MORALES Carolina Laura
Trait matching of flower visitors and crops predicts fruit set better than trait diversity
GARIBALDI LUCAS A.; BARTOMEUS IGNASI; RICCARDO BOMMARCO; KLEIN ALEXANDRA M. ; CUNNINGHAM SAUL A. ; AIZEN MARCELO ADRIAN; BOREUX VIRGINIE ; GARRATT MICHAEL P. D. ; CARVALHEIRO LUISA G.; KREMEN CLAIRE; MORALES CAROLINA LAURA
JOURNAL OF APPLIED ECOLOGY
WILEY-BLACKWELL PUBLISHING, INC
Lugar: Londres; Año: 2015 vol. 52 p. 1436 - 1436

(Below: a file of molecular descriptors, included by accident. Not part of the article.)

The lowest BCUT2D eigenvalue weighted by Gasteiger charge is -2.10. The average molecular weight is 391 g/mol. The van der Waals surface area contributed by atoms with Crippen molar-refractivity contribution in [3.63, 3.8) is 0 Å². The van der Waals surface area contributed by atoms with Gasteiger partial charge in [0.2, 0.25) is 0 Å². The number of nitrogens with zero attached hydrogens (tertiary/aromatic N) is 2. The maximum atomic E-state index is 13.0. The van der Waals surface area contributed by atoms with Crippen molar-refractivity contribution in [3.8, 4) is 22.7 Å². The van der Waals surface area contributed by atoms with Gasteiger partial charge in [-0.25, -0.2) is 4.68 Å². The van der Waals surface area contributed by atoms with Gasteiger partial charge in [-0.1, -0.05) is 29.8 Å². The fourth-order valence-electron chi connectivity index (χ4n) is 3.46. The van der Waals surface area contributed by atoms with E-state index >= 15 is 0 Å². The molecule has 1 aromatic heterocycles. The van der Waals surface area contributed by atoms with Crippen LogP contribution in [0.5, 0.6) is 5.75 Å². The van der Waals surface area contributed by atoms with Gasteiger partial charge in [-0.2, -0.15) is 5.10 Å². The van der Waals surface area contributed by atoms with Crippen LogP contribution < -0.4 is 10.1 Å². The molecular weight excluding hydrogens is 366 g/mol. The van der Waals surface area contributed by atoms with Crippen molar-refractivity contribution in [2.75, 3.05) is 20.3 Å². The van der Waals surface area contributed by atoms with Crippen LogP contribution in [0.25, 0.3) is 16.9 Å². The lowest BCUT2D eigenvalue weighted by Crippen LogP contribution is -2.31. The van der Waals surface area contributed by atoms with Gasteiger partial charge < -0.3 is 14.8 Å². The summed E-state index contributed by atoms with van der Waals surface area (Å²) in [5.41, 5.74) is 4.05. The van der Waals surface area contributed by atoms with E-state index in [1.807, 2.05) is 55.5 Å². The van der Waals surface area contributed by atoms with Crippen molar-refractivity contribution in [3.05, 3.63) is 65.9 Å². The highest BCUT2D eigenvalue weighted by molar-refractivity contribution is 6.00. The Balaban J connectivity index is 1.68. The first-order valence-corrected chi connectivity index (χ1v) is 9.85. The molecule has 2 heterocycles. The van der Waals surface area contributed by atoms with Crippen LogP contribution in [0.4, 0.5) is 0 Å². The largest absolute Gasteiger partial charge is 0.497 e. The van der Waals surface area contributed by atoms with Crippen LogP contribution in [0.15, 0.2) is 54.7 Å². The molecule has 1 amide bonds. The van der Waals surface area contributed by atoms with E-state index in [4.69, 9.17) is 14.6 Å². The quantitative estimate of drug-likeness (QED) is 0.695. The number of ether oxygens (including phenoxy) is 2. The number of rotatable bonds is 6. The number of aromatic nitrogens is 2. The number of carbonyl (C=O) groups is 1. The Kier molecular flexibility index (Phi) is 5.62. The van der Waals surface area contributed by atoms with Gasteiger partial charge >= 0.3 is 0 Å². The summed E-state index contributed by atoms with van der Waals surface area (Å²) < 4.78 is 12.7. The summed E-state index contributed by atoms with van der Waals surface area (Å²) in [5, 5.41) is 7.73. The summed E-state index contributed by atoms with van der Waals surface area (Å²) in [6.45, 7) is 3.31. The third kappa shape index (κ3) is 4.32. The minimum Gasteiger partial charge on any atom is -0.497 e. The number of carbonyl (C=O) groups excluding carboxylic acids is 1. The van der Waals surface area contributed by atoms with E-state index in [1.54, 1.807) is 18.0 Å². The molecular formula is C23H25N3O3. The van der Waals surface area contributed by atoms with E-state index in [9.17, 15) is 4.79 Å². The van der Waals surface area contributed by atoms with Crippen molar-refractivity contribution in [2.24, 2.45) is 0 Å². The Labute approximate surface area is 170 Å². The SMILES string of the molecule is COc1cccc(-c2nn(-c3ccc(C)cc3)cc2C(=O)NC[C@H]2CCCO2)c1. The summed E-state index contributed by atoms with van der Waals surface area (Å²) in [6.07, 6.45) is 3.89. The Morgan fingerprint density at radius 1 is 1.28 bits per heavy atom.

1. Understanding the relationships between trait diversity, species diversity and ecosystemfunctioning is essential for sustainable management. For functions comprising two trophiclevels, trait matching between interacting partners should also drive functioning. However,the predictive ability of trait diversity and matching is unclear for most functions, particularlyfor crop pollination, where interacting partners did not necessarily co-evolve.2. World-wide, we collected data on traits of flower visitors and crops, visitation rates tocrop flowers per insect species and fruit set in 469 fields of 33 crop systems. Through hierarchicalmixed-effects models, we tested whether flower visitor trait diversity and/or trait matchingbetween flower visitors and crops improve the prediction of crop fruit set (functioning)beyond flower visitor species diversity and abundance.3. Flower visitor trait diversity was positively related to fruit set, but surprisingly did notexplain more variation than flower visitor species diversity.4. The best prediction of fruit set was obtained by matching traits of flower visitors (bodysize and mouthpart length) and crops (nectar accessibility of flowers) in addition to flowervisitor abundance, species richness and species evenness. Fruit set increased with species richness,and more so in assemblages with high evenness, indicating that additional species offlower visitors contribute more to crop pollination when species abundances are similar.5. Synthesis and applications. Despite contrasting floral traits for crops world-wide, only theabundance of a few pollinator species is commonly managed for greater yield. Our resultssuggest that the identification and enhancement of pollinator species with traits matchingthose of the focal crop, as well as the enhancement of pollinator richness and evenness, willincrease crop yield beyond current practices. Furthermore, we show that field practitionerscan predict and manage agroecosystems for pollination services based on knowledge of just afew traits that are known for a wide range of flower visitor species.